CREDIT: Franklin Barbecue
When pitmaster Mack Sevier retired suddenly and closed Uncle John's BBQ in September 2013, you could almost hear the faint, collective whimper of white folks and would-be patrons who never made the pilgrimage to the gritty, no-frills barbecue joint on Chicago's South Side. Sevier's rib tips and hot links were the stuff of legend, enhanced not only by the restaurant's unique, Chicago-centric aquarium-style smoker, but also the revolving bulletproof glass window his barbecue was delivered through.
A younger generation of Sevier's family is keeping the flames alive in another location of Uncle John's, but the sudden closing is a cautionary tale for any barbecue eater with an unfulfilled bucket list of smoked meat havens to visit. Barbecue is a tough business. Pitmasters get old and cranky. Legendary dives sell out. Joints burn to the ground. Shit happens, and those great barbecue spots you've been meaning to try won't be around forever. (Or, you could also get hit by a bus tomorrow.)
This isn't a roundup of the "best" barbecue restaurants or a dissertation on what barbecue is or isn't. Lord knows, you people shred those lists like a pack of starving, angry hyenas. These are barbecue restaurants -- new and old -- that have contributed greatly, in some way or another, to the rich, unique, and delicious American barbecue culture. If you consider yourself a supporter of the barbecue arts, these are the places you've gotta try before you die (in no particular order). Go now.
CREDIT: Flickr/Pierluigi Miraglia
Snow's BBQ (Lexington, TX)
If you're ever passing near Lexington, Texas (population 1,200), you better hope it's Saturday. Snow's is open one day a week only, from 8 a.m. 'til the brisket and pit-grilled pork steaks run out. And if you want a shot at everything on the menu, get there by 9 a.m. or you're S.O.L. The Saturday-only tradition may be tied to the time when German and Czech butchers operating meat markets in Central Texas smoked leftover meats at week's end. Or maybe it's because Ms. Tootsie Tomanetz, a woman who has spent 48 of her 79 years making barbecue, was working weekdays as a custodian for the school district when the restaurant opened in 2003. Tomanetz, with the help of her son, Hershe, and Snow's owner, Kerry Bexley, starts the fires around 2 a.m. and turns out some of the state's best brisket.
CREDIT: Skylight Inn
Skylight Inn (Ayden, NC)
It would take up too many pixels to explain the complete barbecue lineage of the family that started the Skylight Inn and runs it to this day, but here's the short version: It dates back to the 1830s. What's more important is the restaurant's fierce allegiance to true whole-hog barbecue -- head-to-tail, rooty-to-the-tooty, everything-but-the-squeal -- cooked over burned-down hardwood coals. Eastern North Carolina is loaded with whole-hog barbecue, and Skylight is the gold standard, down to the harsh vinegar/pepper sauce (no ketchup, ever) that makes it one of the definitive regional styles of barbecue.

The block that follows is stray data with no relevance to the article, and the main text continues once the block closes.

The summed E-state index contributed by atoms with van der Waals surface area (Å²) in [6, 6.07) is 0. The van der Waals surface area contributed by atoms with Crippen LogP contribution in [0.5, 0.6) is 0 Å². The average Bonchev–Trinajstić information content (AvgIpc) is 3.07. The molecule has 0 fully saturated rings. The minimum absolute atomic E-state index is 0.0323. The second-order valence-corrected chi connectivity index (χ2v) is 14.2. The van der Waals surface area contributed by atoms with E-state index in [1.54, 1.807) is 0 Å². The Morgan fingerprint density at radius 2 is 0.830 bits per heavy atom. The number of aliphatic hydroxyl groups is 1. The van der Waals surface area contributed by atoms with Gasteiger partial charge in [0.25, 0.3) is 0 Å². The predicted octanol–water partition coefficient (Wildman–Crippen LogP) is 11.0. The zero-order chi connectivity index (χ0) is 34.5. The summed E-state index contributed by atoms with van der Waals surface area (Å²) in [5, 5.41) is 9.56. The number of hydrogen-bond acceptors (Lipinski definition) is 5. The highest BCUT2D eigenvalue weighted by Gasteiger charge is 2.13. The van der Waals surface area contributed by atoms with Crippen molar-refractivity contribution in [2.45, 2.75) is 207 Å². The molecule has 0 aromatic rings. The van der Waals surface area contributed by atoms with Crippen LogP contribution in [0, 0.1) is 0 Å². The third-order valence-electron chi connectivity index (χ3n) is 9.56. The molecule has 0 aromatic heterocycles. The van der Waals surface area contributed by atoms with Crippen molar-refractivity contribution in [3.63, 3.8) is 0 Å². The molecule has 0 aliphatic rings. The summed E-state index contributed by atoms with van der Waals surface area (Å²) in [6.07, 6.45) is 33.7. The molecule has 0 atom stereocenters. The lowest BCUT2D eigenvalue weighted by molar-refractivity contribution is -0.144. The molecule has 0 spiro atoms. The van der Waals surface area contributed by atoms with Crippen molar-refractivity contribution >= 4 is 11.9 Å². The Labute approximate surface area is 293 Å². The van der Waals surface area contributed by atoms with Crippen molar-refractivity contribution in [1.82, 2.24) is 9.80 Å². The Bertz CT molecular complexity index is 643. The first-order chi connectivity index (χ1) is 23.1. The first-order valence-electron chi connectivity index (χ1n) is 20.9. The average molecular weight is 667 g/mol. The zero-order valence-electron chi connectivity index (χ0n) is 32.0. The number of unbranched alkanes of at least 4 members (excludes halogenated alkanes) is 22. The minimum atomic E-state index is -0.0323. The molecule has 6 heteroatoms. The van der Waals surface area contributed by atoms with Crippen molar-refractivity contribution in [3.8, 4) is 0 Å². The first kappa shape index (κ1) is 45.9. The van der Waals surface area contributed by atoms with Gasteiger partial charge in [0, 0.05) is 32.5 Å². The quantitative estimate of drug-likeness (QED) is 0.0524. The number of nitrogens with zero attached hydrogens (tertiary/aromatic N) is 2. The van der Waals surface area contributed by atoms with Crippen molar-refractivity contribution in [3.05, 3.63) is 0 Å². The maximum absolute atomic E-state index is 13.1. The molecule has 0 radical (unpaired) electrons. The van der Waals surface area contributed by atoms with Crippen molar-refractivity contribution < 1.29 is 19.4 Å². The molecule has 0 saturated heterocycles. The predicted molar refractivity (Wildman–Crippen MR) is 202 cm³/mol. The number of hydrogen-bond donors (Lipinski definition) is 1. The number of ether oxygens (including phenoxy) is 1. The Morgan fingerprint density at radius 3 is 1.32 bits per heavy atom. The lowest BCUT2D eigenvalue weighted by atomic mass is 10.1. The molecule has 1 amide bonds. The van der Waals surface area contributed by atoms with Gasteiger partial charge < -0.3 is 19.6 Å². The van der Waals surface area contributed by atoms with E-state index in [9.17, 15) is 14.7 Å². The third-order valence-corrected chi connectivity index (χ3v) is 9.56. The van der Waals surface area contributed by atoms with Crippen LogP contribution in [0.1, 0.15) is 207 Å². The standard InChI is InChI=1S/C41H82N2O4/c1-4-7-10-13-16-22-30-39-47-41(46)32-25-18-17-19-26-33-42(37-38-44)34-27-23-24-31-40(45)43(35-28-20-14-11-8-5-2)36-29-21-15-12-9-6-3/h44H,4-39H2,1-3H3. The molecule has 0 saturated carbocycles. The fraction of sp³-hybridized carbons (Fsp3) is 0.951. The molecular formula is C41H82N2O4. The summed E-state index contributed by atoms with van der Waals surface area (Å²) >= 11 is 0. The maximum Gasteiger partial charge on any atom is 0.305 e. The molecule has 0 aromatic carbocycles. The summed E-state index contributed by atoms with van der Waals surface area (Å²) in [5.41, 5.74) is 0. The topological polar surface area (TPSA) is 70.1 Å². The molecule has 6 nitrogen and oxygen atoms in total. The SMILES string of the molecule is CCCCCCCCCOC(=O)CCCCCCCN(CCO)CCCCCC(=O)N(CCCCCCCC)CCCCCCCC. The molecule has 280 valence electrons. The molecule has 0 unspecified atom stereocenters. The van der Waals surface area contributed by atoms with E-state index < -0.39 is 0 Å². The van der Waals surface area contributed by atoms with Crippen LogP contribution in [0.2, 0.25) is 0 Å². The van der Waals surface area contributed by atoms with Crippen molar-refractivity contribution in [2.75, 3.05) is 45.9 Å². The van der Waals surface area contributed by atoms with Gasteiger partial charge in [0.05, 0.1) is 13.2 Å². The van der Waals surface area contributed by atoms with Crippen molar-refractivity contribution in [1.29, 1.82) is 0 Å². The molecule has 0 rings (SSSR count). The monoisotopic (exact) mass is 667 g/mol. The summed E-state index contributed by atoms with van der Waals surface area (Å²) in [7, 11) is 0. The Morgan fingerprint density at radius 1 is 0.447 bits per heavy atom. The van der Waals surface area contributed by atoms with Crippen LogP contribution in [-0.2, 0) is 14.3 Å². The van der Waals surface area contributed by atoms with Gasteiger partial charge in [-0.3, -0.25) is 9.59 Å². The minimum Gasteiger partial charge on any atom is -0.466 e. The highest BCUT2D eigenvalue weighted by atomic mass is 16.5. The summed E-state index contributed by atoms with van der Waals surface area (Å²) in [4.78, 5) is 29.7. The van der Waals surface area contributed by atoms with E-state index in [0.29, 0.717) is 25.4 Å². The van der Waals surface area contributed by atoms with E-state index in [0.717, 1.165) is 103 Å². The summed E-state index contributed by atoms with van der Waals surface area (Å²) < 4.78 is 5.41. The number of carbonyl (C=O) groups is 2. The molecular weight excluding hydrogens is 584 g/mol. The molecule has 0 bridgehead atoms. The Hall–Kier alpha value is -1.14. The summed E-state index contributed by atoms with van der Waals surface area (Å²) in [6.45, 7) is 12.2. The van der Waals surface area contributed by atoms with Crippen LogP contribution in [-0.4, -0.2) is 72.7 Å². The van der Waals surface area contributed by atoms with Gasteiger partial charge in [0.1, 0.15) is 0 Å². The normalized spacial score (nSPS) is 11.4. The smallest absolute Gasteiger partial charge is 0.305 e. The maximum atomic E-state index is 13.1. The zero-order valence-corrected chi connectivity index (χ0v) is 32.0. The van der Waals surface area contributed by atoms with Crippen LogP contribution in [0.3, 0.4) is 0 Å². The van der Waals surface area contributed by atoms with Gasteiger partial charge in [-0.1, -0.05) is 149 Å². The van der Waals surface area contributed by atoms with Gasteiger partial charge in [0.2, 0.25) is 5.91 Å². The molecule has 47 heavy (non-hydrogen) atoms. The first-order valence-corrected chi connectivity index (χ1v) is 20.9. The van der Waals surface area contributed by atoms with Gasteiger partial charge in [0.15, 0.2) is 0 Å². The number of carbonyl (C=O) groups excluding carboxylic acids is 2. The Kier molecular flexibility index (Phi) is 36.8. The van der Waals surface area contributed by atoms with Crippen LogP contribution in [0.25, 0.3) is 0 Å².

CREDIT: Moonlite Bar-b-q Inn
Moonlite Bar-B-Q Inn (Owensboro, KY)
For the regional barbecue disciples who battle over the supremacy of Texas brisket, Carolina whole hog or Memphis or Kansas City ribs, I have three words for you: Western Kentucky mutton. The history of this distinctive barbecue follows the same plot line as other regional variations in 'cue: Locals make do with tough, fatty cuts of meat from animals available in abundant supply. In Western Kentucky, in the early 1800s, that animal happened to be sheep raised for wool. The tradition stuck. (Quick lesson: Lamb is lamb up to 12 months old, and sheep is the animal when it's over 12 months. Mutton is to sheep what pork is to pig.) Since 1963, Moonlite Bar-B-Q Inn has served hickory-smoked, pit-cooked mutton and is one of the few places in Kentucky that do it justice today. Thanks to the persnickety eating habits of Generation Chicken Nugget, mutton isn't as popular as pulled pork or barbecue chicken (also served at Moonlite), and this tradition may not survive. Go while the gettin' is still good.
CREDIT: Louie Mueller Barbecue
Louie Mueller Barbecue (Taylor, TX)
Since 1949, the Flintstonian beef ribs at Louie Mueller have shocked and awed barbecue devotees. The sheer size and unapologetic unctuousness of these mothers is enough to make a Navy SEAL weak in the knees. Biting through the thick, crisped bark of coarse pepper and into Mueller's smoke-ringed brisket is close to a religious experience and at least one man (see: Aaron Franklin, Franklin Barbecue) has credited his brisket epiphany to this Central Texas smoked meat emporium. Louie Mueller has remained a regular fixture on Texas Monthly's best-of-the-best lists of barbecue joints in Texas, and no self-respecting barbecue diehard can die happy without checking this institution off his list.
CREDIT: Twitter/Ryan Cordell
Allen & Son (Chapel Hill, NC)
Pork shoulder reigns supreme in the Piedmont region of North Carolina, and Allen & Son sets the bar for doing it right: low-and-slow cooked over hickory burned to coals. Hickory that owner/pitmaster Keith Allen logs, hauls, splits, and burns down to coals in the fireplace between the restaurant's two pits. Allen is a barbecue man's barbecue man, a muscled purist who is far too polite to ever dog any other pitmaster or style of barbecue, but who clearly takes tremendous pride in doing this regional 'cue the old-school way. His pork shoulder is the picture of perfection -- riddled with dark, crispy bark and roughly chopped (not pulverized, like other chopped barbecue).
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